Pilar F H Faulkner: Faulkner owns her own government relations consultant firm, where she has served clients including Rodeo de Santa Fe and advocates for public banking. She’s a member of the city Planning Commission. If elected, she wants to focus on increasing the amount of affordable housing in the city; equalizing access to resources for the Southside; and creating more youth services.
Joel M Nava: Nava currently works in security at the New Mexico State Capitol building and coaches youth sports. His campaign for his first attempt at public office includes proposals to create more youth services; ensure accountability in government; and curb crime.
Jamie Alexandra Cassutt: Incumbent Cassutt is a single mom with a master’s degree in public health and an interest in land-use policy. She was one of two councilors to propose a 3% excise tax to support affordable housing also on the ballot. If reelected, Cassutt hopes to expand affordable housing opportunities; to invest in sustainability and educational programs for about the topic; and to improve parks and unsafe roadways.
Chad Chittum: A familiar face in the courthouse since 2016, Chittum started out as the city prosecutor before he became the staff attorney for the court in 2019 and the pro tem judge in 2021. During his time as municipal judge, he plans to establish a targeted court for people between the ages of 18 and 25; certify the court’s DWI drug program and more.
High-End Home Excise Tax
Sometimes dubbed “the mansion tax,” this proposed amendment to the city charter would impose a 3% fee on the portion of any home purchase within the city limits that exceeds $1 million. Revenue would support the city’s Affordable Housing Trust Fund. For example, a home priced at $1.2 million would require the buyer to pay $6,000, or 3% of the $200,000 that surpasses the million-dollar threshold.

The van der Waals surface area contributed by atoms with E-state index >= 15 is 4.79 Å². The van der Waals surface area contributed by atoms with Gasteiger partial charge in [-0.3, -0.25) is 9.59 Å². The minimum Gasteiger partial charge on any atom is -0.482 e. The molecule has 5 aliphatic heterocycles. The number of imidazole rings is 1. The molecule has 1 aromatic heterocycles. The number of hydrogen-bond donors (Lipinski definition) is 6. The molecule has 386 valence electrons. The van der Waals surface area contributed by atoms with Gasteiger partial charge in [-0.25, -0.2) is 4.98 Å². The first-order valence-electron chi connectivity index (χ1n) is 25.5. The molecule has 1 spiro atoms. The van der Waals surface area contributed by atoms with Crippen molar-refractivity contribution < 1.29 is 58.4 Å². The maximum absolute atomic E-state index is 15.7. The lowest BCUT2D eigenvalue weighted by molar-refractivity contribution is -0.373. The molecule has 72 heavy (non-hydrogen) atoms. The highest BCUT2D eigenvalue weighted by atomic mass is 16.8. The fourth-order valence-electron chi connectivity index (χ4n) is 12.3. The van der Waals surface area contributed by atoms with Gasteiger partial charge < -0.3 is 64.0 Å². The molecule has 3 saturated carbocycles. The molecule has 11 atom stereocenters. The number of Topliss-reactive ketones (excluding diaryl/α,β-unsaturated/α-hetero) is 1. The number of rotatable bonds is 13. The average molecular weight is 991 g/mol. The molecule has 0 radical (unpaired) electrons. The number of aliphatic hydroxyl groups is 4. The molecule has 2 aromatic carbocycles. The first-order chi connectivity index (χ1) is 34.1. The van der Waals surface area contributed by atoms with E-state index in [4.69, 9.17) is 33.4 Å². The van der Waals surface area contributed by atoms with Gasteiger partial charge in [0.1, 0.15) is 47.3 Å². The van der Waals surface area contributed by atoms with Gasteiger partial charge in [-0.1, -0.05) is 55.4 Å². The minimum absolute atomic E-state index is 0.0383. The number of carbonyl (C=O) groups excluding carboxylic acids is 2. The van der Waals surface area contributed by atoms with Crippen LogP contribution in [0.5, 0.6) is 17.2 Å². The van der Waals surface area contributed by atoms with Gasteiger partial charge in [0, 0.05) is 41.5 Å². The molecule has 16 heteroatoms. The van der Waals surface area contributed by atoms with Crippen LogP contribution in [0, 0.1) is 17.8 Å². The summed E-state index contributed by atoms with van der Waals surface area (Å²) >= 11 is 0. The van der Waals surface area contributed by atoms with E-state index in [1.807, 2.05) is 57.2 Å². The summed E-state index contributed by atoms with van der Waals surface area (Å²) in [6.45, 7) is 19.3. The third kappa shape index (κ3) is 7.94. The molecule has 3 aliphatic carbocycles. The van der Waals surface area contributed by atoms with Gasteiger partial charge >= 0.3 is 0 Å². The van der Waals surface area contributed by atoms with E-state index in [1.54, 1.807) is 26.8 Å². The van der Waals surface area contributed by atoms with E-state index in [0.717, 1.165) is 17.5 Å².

Political action committees have lined up for and against the measure. Advocates predict the tax could generate $4.5 million per year based on housing sales data, while detractors have described the tax as “divisive” and questioned how money generated would be spent. The pro-tax PAC United for Affordable Housing has raised over $67,000, while anti-tax PAC the Santa Fe Housing Opportunity Partnership reports $50,000 as of Oct. 10 campaign finance reports filed with the city.
Percentage of Voters for Petitions
The city charter spells out how officials determine the required number of signatures for direct democracy petitions for referenda, initiative and recall using the number of voters who cast ballots for mayor in the last election. This ballot question asks whether, instead, the city should count any voter who cast a ballot in the last election that included the office of mayor—a change that would count, for example, voters who chose city councilors in their districts but didn’t pick a candidate for mayor.
Reducing Signature Requirements for Voter Initiative and Referenda
This topic will appear as two separate questions on this election season’s ballot. As recommended by the Charter Review Commission, both would reduce the number of signatures for voter initiatives, or the proposal of new laws, and referenda, or the removal of laws already in place, from 33.3% of voters who participated in the latest mayor’s race to 15%. Las Cruces and Albuquerque have similar requirements.
Charter Review Commission Resources
Every 10 years, the city appoints a Charter Review Commission to consider changes to the city’s charter, or local constitution. The most recent commission raised concerns about resources the city provided for the job. As a result, the commission recommended the city add language into the charter to ensure there was a budget and staff “adequate for its functions.”
SANTA FE PUBLIC SCHOOLS BOARD OF EDUCATION
Carmen Gonzales: Gonzales, a lifelong educator who has taught in elementary school classrooms in Albuquerque and college lectures at New Mexico State University, is running unopposed for re-election, with a campaign focusing on finding solutions to declining enrollment in the district and furthering career and technical education within the public schools.